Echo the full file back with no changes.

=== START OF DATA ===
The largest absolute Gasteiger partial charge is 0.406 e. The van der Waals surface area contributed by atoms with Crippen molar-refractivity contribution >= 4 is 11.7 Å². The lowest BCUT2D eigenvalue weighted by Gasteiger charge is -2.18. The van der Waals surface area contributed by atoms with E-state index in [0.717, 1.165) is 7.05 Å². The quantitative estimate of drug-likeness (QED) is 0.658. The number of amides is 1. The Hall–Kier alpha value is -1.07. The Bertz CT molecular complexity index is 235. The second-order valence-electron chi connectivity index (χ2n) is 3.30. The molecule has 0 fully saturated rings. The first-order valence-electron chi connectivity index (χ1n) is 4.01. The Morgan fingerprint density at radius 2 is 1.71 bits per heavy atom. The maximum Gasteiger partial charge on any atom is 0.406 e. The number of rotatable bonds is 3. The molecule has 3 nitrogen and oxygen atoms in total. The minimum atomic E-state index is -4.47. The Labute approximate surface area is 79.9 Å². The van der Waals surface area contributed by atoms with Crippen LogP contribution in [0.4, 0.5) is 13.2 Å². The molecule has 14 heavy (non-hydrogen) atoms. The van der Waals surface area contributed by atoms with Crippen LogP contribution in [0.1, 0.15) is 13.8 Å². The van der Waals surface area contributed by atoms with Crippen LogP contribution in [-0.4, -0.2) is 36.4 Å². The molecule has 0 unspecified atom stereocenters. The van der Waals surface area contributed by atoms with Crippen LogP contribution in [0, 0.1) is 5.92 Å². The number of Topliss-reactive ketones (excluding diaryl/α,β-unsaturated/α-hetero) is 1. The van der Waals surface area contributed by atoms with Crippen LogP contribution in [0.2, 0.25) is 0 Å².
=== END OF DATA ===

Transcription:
The largest absolute Gasteiger partial charge is 0.406 e. The van der Waals surface area contributed by atoms with Crippen molar-refractivity contribution >= 4 is 11.7 Å². The lowest BCUT2D eigenvalue weighted by Gasteiger charge is -2.18. The van der Waals surface area contributed by atoms with E-state index in [0.717, 1.165) is 7.05 Å². The quantitative estimate of drug-likeness (QED) is 0.658. The number of amides is 1. The Hall–Kier alpha value is -1.07. The Bertz CT molecular complexity index is 235. The second-order valence-electron chi connectivity index (χ2n) is 3.30. The molecule has 0 fully saturated rings. The first-order valence-electron chi connectivity index (χ1n) is 4.01. The Morgan fingerprint density at radius 2 is 1.71 bits per heavy atom. The maximum Gasteiger partial charge on any atom is 0.406 e. The number of rotatable bonds is 3. The molecule has 3 nitrogen and oxygen atoms in total. The minimum atomic E-state index is -4.47. The Labute approximate surface area is 79.9 Å². The van der Waals surface area contributed by atoms with Crippen LogP contribution in [0.4, 0.5) is 13.2 Å². The molecule has 14 heavy (non-hydrogen) atoms. The van der Waals surface area contributed by atoms with Crippen LogP contribution in [0.1, 0.15) is 13.8 Å². The van der Waals surface area contributed by atoms with Crippen LogP contribution in [-0.4, -0.2) is 36.4 Å². The molecule has 0 unspecified atom stereocenters. The van der Waals surface area contributed by atoms with Crippen LogP contribution in [0, 0.1) is 5.92 Å². The number of Topliss-reactive ketones (excluding diaryl/α,β-unsaturated/α-hetero) is 1. The van der Waals surface area contributed by atoms with Crippen LogP contribution in [0.2, 0.25) is 0 Å².